ON JAN. 13, Little Rock Mayor Frank Scott opened his weekly video address by saying, “Over the next few months, you’re going to hear a lot about counting.” He wasn’t kidding; the U.S. Census Bureau’s $500 million ad budget for the upcoming 2020 Census. practically guaranteed as much. However, it’s important to note that those efforts had started well before January: As Gov. Hutchinson said on Aug. 28, 2019, when he issued Executive Order 19-12 establishing the Arkansas Complete Count Committee, efforts to count everyone possible had already been underway for years. This is because, as both Mayor Scott and Gov. Hutchinson stressed, much of the state’s funding derives from that tally (close to a billion dollars for every 1 percent undercounted, or roughly $3,000 for each individual, could be at risk).
In the months leading up to the official Census Day*, the public-relations machine has been running at full steam. Nonprofits and community groups such as the Arkansas Food Bank and Arkansas United have staged workshops at sites as diverse as community colleges and chicken plants to help community members get the word out (or #GetOutTheCount).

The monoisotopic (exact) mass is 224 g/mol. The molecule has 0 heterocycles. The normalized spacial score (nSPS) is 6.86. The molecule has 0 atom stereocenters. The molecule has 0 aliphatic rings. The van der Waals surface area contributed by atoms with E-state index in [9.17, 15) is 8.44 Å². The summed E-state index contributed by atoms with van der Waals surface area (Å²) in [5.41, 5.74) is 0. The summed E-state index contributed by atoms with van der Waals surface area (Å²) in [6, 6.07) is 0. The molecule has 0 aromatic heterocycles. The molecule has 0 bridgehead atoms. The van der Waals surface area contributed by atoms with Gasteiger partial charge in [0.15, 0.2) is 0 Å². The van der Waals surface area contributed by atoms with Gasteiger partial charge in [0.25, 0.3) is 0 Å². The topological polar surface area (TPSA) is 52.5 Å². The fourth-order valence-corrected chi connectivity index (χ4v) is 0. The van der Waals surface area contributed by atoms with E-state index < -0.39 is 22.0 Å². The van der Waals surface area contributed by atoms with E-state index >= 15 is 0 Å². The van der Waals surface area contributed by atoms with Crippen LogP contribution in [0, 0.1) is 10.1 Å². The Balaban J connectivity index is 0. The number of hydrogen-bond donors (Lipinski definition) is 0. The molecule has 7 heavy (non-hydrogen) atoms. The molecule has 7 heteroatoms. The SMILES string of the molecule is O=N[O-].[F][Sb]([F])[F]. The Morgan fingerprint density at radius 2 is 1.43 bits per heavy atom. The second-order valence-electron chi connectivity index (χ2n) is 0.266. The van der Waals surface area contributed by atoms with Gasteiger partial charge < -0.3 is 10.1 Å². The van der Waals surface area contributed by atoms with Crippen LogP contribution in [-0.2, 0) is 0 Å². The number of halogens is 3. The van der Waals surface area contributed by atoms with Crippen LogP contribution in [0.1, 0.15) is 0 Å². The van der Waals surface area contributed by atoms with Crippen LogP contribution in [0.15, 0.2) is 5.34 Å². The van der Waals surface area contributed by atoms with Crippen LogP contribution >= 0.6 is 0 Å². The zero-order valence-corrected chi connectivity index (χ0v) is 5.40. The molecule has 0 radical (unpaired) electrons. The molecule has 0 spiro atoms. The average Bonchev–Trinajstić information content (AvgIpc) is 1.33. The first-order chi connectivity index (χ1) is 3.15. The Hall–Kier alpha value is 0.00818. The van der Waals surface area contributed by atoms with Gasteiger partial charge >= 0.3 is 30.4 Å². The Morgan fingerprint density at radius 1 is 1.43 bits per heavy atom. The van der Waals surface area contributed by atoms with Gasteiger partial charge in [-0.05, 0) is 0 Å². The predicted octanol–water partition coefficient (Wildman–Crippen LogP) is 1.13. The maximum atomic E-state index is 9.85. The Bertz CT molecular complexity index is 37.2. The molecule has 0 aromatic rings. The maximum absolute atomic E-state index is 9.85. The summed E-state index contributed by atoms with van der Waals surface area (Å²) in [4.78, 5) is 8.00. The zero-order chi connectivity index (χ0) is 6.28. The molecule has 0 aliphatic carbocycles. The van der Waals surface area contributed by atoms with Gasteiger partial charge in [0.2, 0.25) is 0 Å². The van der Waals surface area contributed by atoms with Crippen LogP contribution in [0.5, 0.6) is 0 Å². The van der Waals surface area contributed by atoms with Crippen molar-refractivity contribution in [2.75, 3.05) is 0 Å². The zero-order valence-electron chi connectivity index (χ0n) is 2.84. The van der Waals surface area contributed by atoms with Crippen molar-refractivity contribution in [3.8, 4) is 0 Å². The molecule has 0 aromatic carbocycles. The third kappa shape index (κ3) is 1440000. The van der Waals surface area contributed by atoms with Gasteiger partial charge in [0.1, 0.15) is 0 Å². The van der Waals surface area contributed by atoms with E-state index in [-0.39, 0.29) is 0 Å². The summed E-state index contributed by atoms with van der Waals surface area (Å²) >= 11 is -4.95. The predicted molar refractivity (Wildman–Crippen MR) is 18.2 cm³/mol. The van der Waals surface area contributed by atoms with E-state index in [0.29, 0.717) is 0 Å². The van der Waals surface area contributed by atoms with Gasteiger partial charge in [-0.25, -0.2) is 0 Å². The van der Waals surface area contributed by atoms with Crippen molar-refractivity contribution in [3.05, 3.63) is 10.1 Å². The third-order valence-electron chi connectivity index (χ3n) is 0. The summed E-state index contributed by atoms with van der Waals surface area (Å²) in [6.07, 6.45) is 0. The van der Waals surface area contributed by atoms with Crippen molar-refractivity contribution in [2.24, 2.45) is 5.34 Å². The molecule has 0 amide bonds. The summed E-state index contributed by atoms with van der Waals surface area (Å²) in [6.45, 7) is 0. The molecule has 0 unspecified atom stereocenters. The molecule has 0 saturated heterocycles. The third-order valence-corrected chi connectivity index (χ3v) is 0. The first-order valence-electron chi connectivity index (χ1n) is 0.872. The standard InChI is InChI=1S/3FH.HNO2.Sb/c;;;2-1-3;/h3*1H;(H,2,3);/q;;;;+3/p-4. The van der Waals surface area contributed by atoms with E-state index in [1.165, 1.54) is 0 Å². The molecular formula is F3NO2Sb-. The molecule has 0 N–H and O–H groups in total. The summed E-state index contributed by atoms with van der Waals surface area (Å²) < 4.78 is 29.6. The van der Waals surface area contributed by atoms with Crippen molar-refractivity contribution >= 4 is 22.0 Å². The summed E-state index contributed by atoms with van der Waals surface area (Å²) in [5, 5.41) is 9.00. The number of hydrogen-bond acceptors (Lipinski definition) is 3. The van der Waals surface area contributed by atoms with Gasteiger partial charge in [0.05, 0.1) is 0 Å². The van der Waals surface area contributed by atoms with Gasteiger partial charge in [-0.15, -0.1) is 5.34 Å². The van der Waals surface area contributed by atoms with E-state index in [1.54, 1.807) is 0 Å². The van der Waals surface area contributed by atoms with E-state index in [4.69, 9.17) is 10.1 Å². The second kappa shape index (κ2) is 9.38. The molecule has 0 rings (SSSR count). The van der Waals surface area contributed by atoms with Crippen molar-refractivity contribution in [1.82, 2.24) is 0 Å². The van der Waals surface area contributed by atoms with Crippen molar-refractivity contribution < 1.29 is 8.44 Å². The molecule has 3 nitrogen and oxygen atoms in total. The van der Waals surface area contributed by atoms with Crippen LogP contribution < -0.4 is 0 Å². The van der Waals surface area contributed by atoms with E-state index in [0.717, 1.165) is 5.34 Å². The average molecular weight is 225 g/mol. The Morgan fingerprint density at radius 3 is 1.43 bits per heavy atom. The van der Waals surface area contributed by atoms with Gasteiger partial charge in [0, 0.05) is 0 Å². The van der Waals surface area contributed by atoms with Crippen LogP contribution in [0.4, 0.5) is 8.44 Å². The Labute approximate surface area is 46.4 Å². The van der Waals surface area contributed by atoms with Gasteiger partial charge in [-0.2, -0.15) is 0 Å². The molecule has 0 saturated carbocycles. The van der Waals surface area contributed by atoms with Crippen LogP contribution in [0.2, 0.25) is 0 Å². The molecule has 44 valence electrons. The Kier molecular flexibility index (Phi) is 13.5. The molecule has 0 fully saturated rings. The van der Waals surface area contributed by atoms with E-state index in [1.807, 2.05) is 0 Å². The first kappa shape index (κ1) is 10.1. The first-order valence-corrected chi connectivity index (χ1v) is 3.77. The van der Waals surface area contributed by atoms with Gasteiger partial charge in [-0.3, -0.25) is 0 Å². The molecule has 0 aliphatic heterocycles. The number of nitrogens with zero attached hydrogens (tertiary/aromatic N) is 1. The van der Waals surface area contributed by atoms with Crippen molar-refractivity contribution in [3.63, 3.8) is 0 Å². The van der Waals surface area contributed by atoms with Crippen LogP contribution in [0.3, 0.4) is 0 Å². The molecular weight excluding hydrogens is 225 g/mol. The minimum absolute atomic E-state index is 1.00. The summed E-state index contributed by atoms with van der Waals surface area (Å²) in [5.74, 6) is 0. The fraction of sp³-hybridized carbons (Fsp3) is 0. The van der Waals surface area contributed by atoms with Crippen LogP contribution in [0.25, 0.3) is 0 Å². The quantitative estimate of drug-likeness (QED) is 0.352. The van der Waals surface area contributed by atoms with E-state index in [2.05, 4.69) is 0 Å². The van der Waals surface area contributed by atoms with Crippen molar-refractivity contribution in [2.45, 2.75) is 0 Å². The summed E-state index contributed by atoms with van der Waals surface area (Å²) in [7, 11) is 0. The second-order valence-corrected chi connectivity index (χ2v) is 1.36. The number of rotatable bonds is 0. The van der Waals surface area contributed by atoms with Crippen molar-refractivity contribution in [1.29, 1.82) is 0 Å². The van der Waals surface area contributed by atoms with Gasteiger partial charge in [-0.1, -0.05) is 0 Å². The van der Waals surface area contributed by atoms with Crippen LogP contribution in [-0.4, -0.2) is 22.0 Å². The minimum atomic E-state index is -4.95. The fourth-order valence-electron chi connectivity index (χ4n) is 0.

Even during the COVID-19 crisis, an effort is still being made to reach hard-to-count residents in the digital sphere, (though knocking on doors is pretty well out of the question). Although it’ll be some time before we know the final numbers, every little bit counts.
*Census Day is something of a misnomer, as the count started on Jan. 21 in Alaska.
** “Although the territory had not yet been established, census data are available for Arkansas beginning with the 1810 census (as part of Louisiana Territory). … The population of the entire legally established Louisiana Territory (of which the area of Arkansas was a part) in 1810 was 20,845.”
For more information, visit my2020census.gov